Google Analytics is an incredibly useful software. It can be used by webpage creators to track information like--
One of the most useful features found within Google Analytics is its dimensions feature. This feature is integral to the organization of data in Google Analytics as well as providing more layers of complexity to the data you’re analyzing. So, what are dimensions, how do we add them, and when do we use them?
As mentioned before, Google Analytics is a software designed to help you organize data related to your webpage. When looking at something like the age of people who visit your webpage, you may want to factor in additional information about this group to better understand the date. This is where you’d add an extra dimension to your data table.
Another dimension, in this case, could be something like gender. The age of the people visiting your page would be the primary dimension, this is going to be the first column on your data table in Google Analytics. The age of the individuals that visit your page would be in the secondary dimension which would be an additional column located right next to the primary one. You can think of it as a way of adding additional filters or layers to the data you’re analyzing. This allows us to see information that would otherwise be next to impossible to see in the standard methods of viewing.
Here is an example of what a data table looks like in Google Analytics, along with the location of the second dimension button. Image courtesy of Verticalrail.
All this talk about primary and secondary dimensions may sound like a lot of work but trust me, using a secondary dimension is much easier than you might initially think. So let’s take it step by step. Let’s assume you already have your data collected and you’re on your landing page.
After that, your second dimension should appear as a second column right next to the first. If you want more information about what the secondary dimension you selected is displaying you can click on the question mark icon next to the secondary column's title.
Google Analytics has a wide variety of dimension options available for you to choose from. If you’re curious, here is a link that lists a good number of them. This list also goes into more detail about combinations of dimension variables and metrics. If you aren’t satisfied with the list Google Analytics provides, you can create your own custom variables as well.
This image shows some of the dimensions you can choose from when in the secondary dimension’s dropdown menu. Image courtesy of School4seo.
We’ve gone over what the primary and secondary dimensions are but so what, why should you bother using them? What use does adding a secondary dimension actually have when analyzing data? Let’s start with context. The secondary dimension can add some valuable context to the data you're analyzing. For instance, let’s say you run a website that hosts videos for children. Having access to the age and gender of the children that visit your sight can help you improve your content for that specific demographic. Here is another example. Let’s say you run an online business and you are looking to transition into opening shops in physical locations for people to walk in and see/try your products.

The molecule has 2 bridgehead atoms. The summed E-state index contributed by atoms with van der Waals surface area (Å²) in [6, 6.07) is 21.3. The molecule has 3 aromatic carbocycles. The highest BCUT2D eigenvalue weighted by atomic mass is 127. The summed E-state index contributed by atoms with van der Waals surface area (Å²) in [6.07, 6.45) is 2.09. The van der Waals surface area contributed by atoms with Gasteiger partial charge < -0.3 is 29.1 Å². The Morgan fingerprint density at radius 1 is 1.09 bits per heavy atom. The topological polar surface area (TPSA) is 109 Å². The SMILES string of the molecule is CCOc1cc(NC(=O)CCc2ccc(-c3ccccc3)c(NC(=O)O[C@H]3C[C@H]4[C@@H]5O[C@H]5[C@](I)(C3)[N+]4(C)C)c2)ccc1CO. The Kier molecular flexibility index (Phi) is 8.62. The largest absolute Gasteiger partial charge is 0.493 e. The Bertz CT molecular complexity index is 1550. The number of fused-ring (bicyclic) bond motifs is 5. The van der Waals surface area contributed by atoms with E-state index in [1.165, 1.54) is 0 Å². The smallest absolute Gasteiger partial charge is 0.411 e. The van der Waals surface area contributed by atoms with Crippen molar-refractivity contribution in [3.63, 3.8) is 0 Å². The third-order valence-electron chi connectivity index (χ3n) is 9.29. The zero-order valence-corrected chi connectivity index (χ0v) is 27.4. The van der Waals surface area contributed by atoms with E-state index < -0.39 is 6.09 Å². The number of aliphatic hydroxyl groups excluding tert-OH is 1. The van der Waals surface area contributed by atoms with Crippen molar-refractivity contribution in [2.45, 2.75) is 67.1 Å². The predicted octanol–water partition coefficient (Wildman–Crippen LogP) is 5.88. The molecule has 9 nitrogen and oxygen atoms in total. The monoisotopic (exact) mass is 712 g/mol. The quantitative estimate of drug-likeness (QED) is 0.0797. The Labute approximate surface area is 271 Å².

Well, being able to see not just how many people are visiting your site, but from where in the world they are visiting from can be extremely helpful in deciding where you should open your first physical location. Examples like these are reasons people and businesses use secondary dimensions when analyzing their data.
Reorganizing the data you’ve collected with secondary dimensions can help you and your team optimize your business strategies. Image courtesy of Unsplash.
These extra layers of context can help prevent us from over-generalizing the results of our data. It can help us see outliers and inconsistencies in our data. For example, if you started a webpage that sells video games, you might be under the impression that the business is reaching your optimal number of consumers based just on the number of games sold.
But if we added a secondary dimension to that table for gender or age, you might find that your product is only popular with a specific group of people. This might make you consider new methods for expanding the appeal of your products to other demographics, or it could allow you to double down on the group you are popular with and design products that appeal to them even more than your previous ones did. This context from secondary dimensions allows us to reduce generalizations and focus on specifics.
We live in the age of “Big Data,” and being able to gather, understand, and use data effectively can be the deciding factor between your business venture succeeding or failing. Google Analytics allows you to gather your data effectively, and its secondary dimension feature allows you to understand the data you’ve gathered so that you can use it effectively. Secondary dimensions are a valuable tool for anyone who uses Google Analytics. Even if you’re just a simple blogger who wants to share his/her thoughts and opinions on the world, having that extra insight into who is visiting your site can help you better understand your reader base and grow as a blogger.